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Article
January 1976

Acute Hemorrhagic Conjunctivitis in TunisiaReport of Viral Isolations

Author Affiliations

From the Francis I. Proctor Foundation for Research in Ophthalmology and the Department of Ophthalmology, University of California, San Francisco (Drs Whitcher and Dawson); the Viral and Rickettsial Disease Laboratory, State of California Department of Health, Berkeley (Dr; Schmidt); the Institut d'Ophtalmologie de Tunis (Drs Mabrouk, Messadi, and Daghfous); and the Indian Health Service, Public Health Service, Bethesda, Md (Dr Hoshiwara).

Arch Ophthalmol. 1976;94(1):51-55. doi:10.1001/archopht.1976.03910030017006
Abstract

• Acute hemorrhagic conjunctivitis (AHC), a new disease entity first reported in 1969, has since become pandemic throughout the world. In Tunisia during an epidemic in 1972 to 1973 we studied 25 cases of AHC, which were characterized by explosive onset of lid edema, chemosis, conjunctival hemorrhages, follicular hypertrophy, and epithelial keratitis. Clinical signs peaked in 48 hours and cleared without sequelae in five to seven days.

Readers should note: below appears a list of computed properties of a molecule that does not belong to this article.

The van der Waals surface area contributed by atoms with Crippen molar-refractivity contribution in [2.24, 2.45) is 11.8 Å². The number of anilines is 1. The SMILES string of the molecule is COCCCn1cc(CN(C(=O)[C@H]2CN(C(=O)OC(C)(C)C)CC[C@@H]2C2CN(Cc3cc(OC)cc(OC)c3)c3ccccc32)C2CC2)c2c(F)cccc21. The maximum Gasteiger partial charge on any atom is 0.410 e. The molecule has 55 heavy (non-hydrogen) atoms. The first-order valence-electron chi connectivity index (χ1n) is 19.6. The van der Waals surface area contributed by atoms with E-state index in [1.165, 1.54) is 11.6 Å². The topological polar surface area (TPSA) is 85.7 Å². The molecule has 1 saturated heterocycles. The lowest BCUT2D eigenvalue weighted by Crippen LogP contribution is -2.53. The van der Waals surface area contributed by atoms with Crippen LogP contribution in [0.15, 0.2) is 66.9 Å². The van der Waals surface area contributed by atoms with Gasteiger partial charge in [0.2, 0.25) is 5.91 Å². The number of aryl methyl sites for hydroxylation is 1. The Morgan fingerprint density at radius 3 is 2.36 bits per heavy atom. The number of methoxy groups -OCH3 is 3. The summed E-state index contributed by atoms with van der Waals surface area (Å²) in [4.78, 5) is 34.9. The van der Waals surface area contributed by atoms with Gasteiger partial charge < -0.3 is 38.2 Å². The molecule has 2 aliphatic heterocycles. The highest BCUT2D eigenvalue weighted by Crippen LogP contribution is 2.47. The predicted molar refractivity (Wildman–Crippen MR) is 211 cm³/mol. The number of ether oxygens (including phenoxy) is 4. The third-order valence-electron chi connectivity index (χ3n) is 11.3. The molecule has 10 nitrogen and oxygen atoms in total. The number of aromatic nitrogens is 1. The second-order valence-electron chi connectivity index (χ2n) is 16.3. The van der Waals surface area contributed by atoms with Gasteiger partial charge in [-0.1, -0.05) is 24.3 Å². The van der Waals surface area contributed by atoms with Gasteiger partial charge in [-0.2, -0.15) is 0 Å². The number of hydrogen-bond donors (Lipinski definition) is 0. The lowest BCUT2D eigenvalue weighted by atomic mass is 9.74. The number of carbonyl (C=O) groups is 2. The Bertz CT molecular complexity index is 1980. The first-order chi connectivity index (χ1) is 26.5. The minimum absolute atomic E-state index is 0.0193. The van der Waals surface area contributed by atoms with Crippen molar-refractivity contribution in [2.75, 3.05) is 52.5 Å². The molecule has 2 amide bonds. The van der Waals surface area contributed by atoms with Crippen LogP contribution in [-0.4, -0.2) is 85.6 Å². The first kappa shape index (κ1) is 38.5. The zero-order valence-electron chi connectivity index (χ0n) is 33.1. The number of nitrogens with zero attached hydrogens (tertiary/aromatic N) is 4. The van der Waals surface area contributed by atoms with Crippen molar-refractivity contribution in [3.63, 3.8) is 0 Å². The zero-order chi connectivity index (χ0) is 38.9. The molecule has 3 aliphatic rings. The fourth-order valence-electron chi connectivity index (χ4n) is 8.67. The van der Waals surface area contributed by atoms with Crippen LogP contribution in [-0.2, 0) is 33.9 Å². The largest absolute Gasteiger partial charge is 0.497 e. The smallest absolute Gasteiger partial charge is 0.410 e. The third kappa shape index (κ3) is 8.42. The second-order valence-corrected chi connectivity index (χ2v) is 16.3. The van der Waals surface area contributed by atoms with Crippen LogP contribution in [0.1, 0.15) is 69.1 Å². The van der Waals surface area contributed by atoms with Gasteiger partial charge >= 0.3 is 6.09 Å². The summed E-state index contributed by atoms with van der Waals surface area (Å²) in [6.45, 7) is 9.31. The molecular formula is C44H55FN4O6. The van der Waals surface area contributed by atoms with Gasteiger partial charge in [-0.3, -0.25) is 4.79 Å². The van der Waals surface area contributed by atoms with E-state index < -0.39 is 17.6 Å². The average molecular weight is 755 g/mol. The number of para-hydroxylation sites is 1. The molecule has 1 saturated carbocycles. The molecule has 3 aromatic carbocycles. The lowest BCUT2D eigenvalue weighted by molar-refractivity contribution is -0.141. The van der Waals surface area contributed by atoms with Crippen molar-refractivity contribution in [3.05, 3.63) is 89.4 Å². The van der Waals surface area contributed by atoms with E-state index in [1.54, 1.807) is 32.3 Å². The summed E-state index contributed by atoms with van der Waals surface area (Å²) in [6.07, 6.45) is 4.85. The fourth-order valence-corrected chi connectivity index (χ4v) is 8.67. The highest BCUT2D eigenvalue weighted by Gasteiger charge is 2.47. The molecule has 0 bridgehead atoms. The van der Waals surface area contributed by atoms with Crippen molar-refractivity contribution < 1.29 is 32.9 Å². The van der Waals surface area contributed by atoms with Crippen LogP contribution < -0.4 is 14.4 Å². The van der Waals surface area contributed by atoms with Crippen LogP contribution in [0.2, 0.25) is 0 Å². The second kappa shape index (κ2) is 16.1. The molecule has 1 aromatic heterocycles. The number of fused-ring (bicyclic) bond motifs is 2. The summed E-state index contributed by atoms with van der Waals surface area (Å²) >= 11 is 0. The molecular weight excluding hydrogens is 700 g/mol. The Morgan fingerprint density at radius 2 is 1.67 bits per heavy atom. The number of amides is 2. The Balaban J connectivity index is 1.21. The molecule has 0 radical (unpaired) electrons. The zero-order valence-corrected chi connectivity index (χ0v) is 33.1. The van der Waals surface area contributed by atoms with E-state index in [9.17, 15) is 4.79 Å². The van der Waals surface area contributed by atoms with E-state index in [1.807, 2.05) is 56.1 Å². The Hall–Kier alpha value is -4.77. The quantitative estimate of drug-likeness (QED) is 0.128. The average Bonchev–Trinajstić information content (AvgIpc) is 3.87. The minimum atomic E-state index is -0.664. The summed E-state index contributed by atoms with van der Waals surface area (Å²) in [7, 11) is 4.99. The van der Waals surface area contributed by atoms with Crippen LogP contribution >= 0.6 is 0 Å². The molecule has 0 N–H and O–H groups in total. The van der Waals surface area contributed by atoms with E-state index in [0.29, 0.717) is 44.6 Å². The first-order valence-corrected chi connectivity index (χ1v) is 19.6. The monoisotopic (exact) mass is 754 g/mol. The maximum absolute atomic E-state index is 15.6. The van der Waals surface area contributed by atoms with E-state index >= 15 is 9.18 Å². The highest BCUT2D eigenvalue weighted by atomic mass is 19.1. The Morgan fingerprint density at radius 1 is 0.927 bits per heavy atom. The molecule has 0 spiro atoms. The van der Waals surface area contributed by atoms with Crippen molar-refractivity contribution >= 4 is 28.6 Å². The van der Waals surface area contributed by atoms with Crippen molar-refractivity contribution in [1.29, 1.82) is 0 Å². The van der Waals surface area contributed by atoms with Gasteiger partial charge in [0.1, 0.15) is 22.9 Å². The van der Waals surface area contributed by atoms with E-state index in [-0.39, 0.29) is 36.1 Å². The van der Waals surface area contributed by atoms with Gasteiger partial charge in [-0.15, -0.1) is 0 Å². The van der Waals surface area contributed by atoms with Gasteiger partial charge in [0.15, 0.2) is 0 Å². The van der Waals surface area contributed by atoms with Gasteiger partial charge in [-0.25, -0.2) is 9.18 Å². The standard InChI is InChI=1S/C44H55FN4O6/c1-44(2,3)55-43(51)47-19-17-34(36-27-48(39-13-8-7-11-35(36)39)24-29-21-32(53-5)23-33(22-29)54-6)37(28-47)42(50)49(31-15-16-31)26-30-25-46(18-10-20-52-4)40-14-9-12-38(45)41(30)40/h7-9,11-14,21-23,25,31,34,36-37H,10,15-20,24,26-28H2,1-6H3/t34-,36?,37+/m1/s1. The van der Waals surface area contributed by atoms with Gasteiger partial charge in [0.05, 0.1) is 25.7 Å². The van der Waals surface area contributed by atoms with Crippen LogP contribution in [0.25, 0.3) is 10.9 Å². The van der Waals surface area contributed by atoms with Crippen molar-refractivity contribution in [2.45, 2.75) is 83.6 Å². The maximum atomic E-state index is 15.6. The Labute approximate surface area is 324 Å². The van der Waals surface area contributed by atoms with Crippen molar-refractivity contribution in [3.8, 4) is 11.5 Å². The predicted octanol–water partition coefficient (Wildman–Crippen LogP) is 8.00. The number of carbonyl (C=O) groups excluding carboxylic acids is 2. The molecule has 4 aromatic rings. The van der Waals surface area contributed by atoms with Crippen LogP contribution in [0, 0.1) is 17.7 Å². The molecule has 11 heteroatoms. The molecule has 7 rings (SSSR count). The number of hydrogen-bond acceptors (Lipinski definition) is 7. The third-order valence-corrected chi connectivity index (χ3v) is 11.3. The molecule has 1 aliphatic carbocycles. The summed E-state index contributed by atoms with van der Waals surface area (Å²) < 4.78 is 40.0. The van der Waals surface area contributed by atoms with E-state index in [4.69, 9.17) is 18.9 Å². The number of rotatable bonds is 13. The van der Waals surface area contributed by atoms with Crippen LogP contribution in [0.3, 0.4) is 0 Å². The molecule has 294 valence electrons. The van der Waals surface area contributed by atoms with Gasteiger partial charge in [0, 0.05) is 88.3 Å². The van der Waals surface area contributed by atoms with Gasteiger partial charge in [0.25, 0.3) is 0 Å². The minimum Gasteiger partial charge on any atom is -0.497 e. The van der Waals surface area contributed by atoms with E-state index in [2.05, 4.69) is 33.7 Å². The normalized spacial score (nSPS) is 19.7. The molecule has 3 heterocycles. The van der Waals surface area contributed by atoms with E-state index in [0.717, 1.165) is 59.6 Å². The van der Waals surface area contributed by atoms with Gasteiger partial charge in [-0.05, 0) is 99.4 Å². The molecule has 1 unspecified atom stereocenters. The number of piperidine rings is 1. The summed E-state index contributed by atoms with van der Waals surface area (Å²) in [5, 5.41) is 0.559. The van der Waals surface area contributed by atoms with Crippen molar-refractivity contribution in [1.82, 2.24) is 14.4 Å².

Paired acute- and convalescent-phase sera from six of the patients showed a rising titer of neutralizing antibody to the prototype strain of AHC virus (J6 70/71), which was isolated in Japan. Two viral isolates from Tunisian patients were also antigenically related to the Japanese strain, indicating that a single etiologic agent (a new member of the picornavirus group) is probably responsible for the current pandemic of AHC.

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